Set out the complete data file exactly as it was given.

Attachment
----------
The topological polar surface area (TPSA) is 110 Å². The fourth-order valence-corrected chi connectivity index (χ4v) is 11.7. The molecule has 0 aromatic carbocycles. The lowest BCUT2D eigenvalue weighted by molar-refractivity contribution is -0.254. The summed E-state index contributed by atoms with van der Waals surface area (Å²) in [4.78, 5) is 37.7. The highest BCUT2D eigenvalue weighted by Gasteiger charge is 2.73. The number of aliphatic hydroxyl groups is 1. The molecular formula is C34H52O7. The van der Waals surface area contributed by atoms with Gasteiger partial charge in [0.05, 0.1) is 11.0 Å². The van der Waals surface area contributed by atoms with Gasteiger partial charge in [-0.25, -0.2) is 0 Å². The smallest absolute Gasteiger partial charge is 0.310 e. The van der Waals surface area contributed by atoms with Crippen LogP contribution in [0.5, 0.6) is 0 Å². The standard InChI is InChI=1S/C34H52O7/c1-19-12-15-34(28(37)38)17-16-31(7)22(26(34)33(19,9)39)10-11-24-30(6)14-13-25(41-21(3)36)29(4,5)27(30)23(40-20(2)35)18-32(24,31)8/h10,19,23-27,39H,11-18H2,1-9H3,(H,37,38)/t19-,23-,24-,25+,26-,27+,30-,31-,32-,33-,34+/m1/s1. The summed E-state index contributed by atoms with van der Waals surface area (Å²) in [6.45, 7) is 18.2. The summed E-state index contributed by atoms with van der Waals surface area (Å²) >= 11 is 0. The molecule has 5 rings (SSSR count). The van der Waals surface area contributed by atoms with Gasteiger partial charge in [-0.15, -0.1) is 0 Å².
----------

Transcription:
The topological polar surface area (TPSA) is 110 Å². The fourth-order valence-corrected chi connectivity index (χ4v) is 11.7. The molecule has 0 aromatic carbocycles. The lowest BCUT2D eigenvalue weighted by molar-refractivity contribution is -0.254. The summed E-state index contributed by atoms with van der Waals surface area (Å²) in [4.78, 5) is 37.7. The highest BCUT2D eigenvalue weighted by Gasteiger charge is 2.73. The number of aliphatic hydroxyl groups is 1. The molecular formula is C34H52O7. The van der Waals surface area contributed by atoms with Gasteiger partial charge in [0.05, 0.1) is 11.0 Å². The van der Waals surface area contributed by atoms with Gasteiger partial charge in [-0.25, -0.2) is 0 Å². The smallest absolute Gasteiger partial charge is 0.310 e. The van der Waals surface area contributed by atoms with Crippen LogP contribution in [0.5, 0.6) is 0 Å². The standard InChI is InChI=1S/C34H52O7/c1-19-12-15-34(28(37)38)17-16-31(7)22(26(34)33(19,9)39)10-11-24-30(6)14-13-25(41-21(3)36)29(4,5)27(30)23(40-20(2)35)18-32(24,31)8/h10,19,23-27,39H,11-18H2,1-9H3,(H,37,38)/t19-,23-,24-,25+,26-,27+,30-,31-,32-,33-,34+/m1/s1. The summed E-state index contributed by atoms with van der Waals surface area (Å²) in [6.45, 7) is 18.2. The summed E-state index contributed by atoms with van der Waals surface area (Å²) >= 11 is 0. The molecule has 5 rings (SSSR count). The van der Waals surface area contributed by atoms with Gasteiger partial charge in [-0.15, -0.1) is 0 Å².